Life expectancy in earlier times certainly was not what it is today; the women often died in childbirth, the men in war and other occupational hazards, and disease took the lives of many. So remarriage was common for both men and women. Several marriage-specific questions were asked in the census over time, but one question, in particular, focused on multiple marriages.
In the 1910 and 1920 census years, as part of the marital status question, asking "Is the person single, married, widowed, or divorced?," those persons in their second or subsequent marriage were asked to identify their present marriage by number: "M1" for married persons in their first marriage, and "M2" for married persons in their second marriage, etc. If the current marriage numbers 2 or more, this at least suggests the existence of another marriage record. And it is important to research all records for all marriages -- information contained in one record may be not be available elsewhere: maiden names, parent names, birth dates, etc.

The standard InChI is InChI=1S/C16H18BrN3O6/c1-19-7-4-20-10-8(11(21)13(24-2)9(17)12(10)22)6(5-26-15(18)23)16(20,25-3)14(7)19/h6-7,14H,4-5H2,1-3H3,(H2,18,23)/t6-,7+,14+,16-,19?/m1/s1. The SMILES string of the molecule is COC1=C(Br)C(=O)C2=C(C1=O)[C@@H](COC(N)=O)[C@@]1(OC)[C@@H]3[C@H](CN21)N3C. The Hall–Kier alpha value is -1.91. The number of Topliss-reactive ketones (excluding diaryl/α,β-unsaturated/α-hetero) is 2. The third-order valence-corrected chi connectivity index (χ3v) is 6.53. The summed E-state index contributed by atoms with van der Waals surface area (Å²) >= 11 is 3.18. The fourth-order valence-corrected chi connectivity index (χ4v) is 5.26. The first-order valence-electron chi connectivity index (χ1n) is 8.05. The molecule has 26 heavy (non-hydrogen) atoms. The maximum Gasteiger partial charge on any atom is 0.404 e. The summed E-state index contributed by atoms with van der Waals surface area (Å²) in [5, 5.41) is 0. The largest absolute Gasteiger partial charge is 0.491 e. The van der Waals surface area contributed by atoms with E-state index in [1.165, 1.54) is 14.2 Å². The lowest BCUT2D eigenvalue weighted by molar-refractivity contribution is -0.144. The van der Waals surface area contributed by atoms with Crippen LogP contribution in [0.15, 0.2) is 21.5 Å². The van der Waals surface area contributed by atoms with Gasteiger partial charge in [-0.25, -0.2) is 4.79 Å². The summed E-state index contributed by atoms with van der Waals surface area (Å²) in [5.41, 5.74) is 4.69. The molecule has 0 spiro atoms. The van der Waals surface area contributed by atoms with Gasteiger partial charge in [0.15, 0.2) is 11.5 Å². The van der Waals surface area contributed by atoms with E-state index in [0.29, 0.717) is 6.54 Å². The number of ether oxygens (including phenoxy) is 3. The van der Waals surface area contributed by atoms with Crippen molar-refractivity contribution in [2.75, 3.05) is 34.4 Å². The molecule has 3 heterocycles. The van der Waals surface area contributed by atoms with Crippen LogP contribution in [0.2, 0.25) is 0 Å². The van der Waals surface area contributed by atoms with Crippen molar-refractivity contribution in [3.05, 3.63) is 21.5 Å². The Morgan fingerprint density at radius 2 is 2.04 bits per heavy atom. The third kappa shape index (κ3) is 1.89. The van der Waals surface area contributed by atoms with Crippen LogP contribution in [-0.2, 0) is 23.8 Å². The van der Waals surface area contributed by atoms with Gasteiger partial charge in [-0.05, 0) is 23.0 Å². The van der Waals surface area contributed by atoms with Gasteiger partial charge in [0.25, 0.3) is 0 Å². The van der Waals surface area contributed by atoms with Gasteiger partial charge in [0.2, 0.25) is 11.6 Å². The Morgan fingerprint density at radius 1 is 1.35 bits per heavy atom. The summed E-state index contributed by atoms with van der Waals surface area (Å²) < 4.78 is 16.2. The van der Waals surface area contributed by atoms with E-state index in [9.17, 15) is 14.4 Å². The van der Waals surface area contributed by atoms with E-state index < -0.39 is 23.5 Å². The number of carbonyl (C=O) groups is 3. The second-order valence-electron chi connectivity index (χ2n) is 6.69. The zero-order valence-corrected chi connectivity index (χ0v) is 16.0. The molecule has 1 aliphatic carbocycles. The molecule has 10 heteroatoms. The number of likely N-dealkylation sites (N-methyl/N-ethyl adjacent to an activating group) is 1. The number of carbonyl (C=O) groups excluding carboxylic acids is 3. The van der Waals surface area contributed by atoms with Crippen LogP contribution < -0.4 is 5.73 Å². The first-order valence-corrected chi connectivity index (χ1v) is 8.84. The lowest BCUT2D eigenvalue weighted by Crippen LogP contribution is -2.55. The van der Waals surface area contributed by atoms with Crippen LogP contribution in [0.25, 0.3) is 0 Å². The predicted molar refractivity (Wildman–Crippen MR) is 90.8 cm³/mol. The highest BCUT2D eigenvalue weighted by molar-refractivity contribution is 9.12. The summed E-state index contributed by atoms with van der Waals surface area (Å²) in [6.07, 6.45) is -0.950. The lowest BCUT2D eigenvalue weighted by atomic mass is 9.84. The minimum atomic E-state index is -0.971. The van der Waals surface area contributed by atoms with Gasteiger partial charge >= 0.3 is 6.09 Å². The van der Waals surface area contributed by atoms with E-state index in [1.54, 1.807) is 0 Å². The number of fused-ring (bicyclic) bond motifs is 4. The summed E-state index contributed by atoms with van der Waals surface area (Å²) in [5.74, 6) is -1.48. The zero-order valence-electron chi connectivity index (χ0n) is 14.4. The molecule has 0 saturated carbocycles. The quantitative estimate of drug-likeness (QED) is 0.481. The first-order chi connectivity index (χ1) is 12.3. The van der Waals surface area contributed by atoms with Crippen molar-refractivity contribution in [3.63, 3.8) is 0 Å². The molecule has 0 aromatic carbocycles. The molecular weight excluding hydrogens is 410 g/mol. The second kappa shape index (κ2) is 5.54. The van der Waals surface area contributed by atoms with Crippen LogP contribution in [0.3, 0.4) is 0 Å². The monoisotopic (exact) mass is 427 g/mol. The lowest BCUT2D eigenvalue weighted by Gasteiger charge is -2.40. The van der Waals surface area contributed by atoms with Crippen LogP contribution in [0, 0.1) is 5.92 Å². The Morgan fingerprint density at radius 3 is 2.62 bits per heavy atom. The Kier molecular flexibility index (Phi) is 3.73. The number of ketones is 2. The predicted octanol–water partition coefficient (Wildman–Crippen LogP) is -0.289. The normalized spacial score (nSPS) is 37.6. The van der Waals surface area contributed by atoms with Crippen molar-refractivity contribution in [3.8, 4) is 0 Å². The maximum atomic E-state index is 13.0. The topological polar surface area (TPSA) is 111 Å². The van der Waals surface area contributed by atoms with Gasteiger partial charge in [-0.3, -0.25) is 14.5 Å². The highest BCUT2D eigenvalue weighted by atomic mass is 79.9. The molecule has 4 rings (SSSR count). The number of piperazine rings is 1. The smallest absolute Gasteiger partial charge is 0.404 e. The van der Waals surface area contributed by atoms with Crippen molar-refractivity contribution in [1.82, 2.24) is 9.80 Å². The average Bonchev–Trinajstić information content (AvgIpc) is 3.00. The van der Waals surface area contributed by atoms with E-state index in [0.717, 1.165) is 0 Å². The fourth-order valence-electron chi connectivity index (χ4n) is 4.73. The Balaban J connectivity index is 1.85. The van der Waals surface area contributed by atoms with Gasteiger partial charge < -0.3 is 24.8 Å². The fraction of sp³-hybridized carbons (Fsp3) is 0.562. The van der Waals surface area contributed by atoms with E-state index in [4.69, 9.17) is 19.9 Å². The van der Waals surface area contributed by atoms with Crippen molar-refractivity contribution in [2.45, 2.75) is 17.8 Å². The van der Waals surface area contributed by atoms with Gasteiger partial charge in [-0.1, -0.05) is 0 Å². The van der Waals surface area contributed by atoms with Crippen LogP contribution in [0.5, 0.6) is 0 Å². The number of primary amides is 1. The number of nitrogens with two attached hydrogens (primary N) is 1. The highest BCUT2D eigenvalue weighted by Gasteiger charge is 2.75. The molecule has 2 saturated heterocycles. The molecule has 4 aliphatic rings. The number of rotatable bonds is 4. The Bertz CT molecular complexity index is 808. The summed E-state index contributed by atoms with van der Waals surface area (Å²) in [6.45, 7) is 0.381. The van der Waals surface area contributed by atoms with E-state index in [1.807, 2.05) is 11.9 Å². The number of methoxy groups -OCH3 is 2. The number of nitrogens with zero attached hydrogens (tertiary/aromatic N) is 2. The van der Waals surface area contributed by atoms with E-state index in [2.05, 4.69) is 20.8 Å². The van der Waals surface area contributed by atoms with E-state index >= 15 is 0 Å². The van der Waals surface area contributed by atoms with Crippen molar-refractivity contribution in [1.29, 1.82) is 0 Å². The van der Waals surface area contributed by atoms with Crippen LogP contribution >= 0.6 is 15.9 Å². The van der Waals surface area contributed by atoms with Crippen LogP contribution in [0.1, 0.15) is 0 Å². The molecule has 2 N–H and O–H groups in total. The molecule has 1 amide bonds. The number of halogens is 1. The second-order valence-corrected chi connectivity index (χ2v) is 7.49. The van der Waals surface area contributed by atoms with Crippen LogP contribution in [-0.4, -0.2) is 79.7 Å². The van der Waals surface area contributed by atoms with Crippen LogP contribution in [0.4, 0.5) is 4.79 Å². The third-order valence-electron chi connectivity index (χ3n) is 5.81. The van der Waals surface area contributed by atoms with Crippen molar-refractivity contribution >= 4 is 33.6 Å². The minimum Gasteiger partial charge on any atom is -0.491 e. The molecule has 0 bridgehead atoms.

Other marriage-related questions may also be of help by comparing a couple's marriage date to the birth dates of children listed in the household; and as pertains to relationships, the presence of step-children also indicates a subsequent marriage. And where a couple is asked to give their age at first marriage, once you calculate the dates, if marriage year for the husband and wife do not coincide, it may suggest there was another marriage.
It is important to keep in mind that not all questions were asked of all persons at a given point in time: race did play an issue during certain time periods. The information presented here applies to questions asked of the general population at the time a particular census was taken.
While it is sometimes difficult for researchers to pull together specific information from one census to the next, examining a particular type of question in isolation across provides a focus that allows insight into details that might be overlooked, especially when compared across census years.
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